‘Ordinary people, extraordinary work’
Colonels Bamford welcomed“Ladies and gentlemen, please welcome the Bamfords!” said Commissioner Barry C. Swanson, territorial commander. “They are back; they are here; and they will serve this territory in a wonderful way!”
A capacity crowd, which included delegates from this year’s Candidates Seminar Weekend, witnessed a warm and enthusiastic evening of music, drama, and pulpit ministry at Centennial Memorial Temple in New York City. The featured guests were Colonels William A. Bamford III and G. Lorraine Bamford, the newly appointed chief secretary and territorial secretary for women’s ministries.
Setting the tone for worship and providing reflective musical and dramatic ministries were the Greater New York Youth Band, the Greater New York Youth Chorus, and the Territorial Arts Ministries Team (TAM), as well as Phil Laeger on piano, who invited the audience to sing a medley of choruses and sacred hymns.
Commissioners Barry and Sue Swanson, territorial leaders, were conversational and engaging as they reintroduced the Bamfords to the territory. They had served for the past four years as chief secretary and territorial secretary for women’s ministries of the South America West Territory.
The Swansons recalled the Bamfords’ history in the East, pointing out that Colonel Bill was born in Philadelphia and Colonel Lorraine, in Boston. Before being appointed to South America, they had served in four Eastern divisions (as leaders in two of the divisions) while raising three children.
In expressing words of appreciation, Colonel Bill thanked his children, who he said had accepted and supported God’s call upon his life and the life of their mom.
Colonel Janice Howard, secretary for spiritual life development, put her arms around the Bamfords and prayed for God’s anointing upon their ministry. When Commissioner Barry Swanson once again encouraged everyone to show their appreciation for the Bamfords, the audience responded with a standing ovation.
Colonel Lorraine put the focus of the evening squarely on God when she said, “We thank you, but we are realists. We know that you’re not here to welcome us. You’re here to see Jesus and to worship Him.”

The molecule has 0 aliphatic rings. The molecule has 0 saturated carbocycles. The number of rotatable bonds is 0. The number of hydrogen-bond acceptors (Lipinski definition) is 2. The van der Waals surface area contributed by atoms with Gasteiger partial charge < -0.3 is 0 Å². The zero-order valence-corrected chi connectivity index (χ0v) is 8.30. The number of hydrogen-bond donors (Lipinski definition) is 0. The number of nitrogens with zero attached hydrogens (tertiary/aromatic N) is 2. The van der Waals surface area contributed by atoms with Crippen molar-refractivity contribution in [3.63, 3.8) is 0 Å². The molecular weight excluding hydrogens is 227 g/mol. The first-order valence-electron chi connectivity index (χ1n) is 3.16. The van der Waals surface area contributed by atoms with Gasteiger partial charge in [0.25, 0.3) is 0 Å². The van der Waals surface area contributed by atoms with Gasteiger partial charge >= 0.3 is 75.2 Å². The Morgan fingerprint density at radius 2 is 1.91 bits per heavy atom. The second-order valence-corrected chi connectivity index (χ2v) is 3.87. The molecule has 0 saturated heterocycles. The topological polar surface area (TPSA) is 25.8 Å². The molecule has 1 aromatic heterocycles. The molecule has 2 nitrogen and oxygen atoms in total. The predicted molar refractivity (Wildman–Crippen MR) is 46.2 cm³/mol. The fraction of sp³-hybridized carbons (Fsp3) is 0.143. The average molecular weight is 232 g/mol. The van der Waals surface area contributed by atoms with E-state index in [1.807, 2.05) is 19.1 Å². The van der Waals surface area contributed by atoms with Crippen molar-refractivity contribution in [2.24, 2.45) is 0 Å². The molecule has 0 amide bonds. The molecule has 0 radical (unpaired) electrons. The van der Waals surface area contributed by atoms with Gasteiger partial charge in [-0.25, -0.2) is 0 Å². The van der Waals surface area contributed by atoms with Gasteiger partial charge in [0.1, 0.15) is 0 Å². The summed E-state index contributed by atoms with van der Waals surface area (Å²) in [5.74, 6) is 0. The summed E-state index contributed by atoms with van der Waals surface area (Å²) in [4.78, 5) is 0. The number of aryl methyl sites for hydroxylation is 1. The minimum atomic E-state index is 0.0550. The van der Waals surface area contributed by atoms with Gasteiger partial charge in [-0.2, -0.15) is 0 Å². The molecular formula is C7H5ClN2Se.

While reflecting on her time in South America West, Bamford thanked the Eastern Territory’s media team for live–streaming territorial events. Looking directly into a camera, she greeted, in Spanish, friends and colleagues in South America who were watching the festivities.
“I am honored to be a Salvation Army officer,” she said. “But, to be honest with you, I am not extraordinary.” Her next comment arrested everyone’s attention: “And nothing personal, but—neither are you.”
Reflecting on her childhood as “a timid little girl,” Bamford said, “We are ordinary in our own eyes and in the world’s eyes. But we are extraordinary in God’s eyes!” Quoting 2 Corinthians 4:7, she concluded, “We should never confuse God’s incomparable power with ourselves.”
Prior to delivering his message for the evening, Colonel Bill expressed deep appreciation to people who had sent letters during his four years in South America.
Bamford focused attention on ordinary individuals who became extraordinary, such as Nelson Mandela, Catherine Booth, and biblical giants Moses and Joshua.
Using examples from Matthew 4:18–22, Bamford said, “We need to be like these disciples. We need to be willing to listen and to obey and to follow God…. To the disciples, Jesus simply says, ‘Come, follow Me.’” Bamford continued, “You see, Jesus is seeking ordinary people to do extraordinary things—for Him.”
Bamford reflected on TAM’s dramatic presentation, which, based on the passage from Matthew, depicted Peter letting go of his net in obedience to Christ. Bamford rhetorically asked, “What do we need to let go of in order to be of service to the Lord? What is your ‘net’?”
Bamford, who had been a pharmacist prior to answering the call to officership, listed other “nets” that have the potential to hold people back from serving the Lord—people who, in that particular audience, were contemplating officership, employment, or soldiership in The Salvation Army. “Is it a dream home, possessions, or even family [that is] holding you back?” he asked. “You are already safe in His hands. And He wants to do something with you!”
In response to the message, many knelt at the mercy seat as the song “I’m in His Hands” gently filled the temple.
by Warren L. Maye